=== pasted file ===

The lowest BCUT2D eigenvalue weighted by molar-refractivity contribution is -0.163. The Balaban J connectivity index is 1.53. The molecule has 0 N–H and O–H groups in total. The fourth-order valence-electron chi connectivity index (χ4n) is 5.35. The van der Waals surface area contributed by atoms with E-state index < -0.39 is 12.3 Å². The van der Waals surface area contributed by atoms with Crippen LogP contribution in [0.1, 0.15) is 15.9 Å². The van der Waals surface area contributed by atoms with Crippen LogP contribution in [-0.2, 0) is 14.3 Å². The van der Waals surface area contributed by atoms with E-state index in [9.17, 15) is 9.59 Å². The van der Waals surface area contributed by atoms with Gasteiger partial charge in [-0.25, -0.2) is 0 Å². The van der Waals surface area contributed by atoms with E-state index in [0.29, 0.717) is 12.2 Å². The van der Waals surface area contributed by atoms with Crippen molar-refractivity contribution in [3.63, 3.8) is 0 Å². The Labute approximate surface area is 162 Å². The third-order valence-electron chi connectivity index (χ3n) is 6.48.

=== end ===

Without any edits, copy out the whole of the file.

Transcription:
The lowest BCUT2D eigenvalue weighted by molar-refractivity contribution is -0.163. The Balaban J connectivity index is 1.53. The molecule has 0 N–H and O–H groups in total. The fourth-order valence-electron chi connectivity index (χ4n) is 5.35. The van der Waals surface area contributed by atoms with E-state index < -0.39 is 12.3 Å². The van der Waals surface area contributed by atoms with Crippen LogP contribution in [0.1, 0.15) is 15.9 Å². The van der Waals surface area contributed by atoms with Crippen LogP contribution in [-0.2, 0) is 14.3 Å². The van der Waals surface area contributed by atoms with E-state index in [9.17, 15) is 9.59 Å². The van der Waals surface area contributed by atoms with Gasteiger partial charge in [-0.25, -0.2) is 0 Å². The van der Waals surface area contributed by atoms with E-state index in [0.29, 0.717) is 12.2 Å². The van der Waals surface area contributed by atoms with Crippen molar-refractivity contribution in [3.63, 3.8) is 0 Å². The Labute approximate surface area is 162 Å². The third-order valence-electron chi connectivity index (χ3n) is 6.48.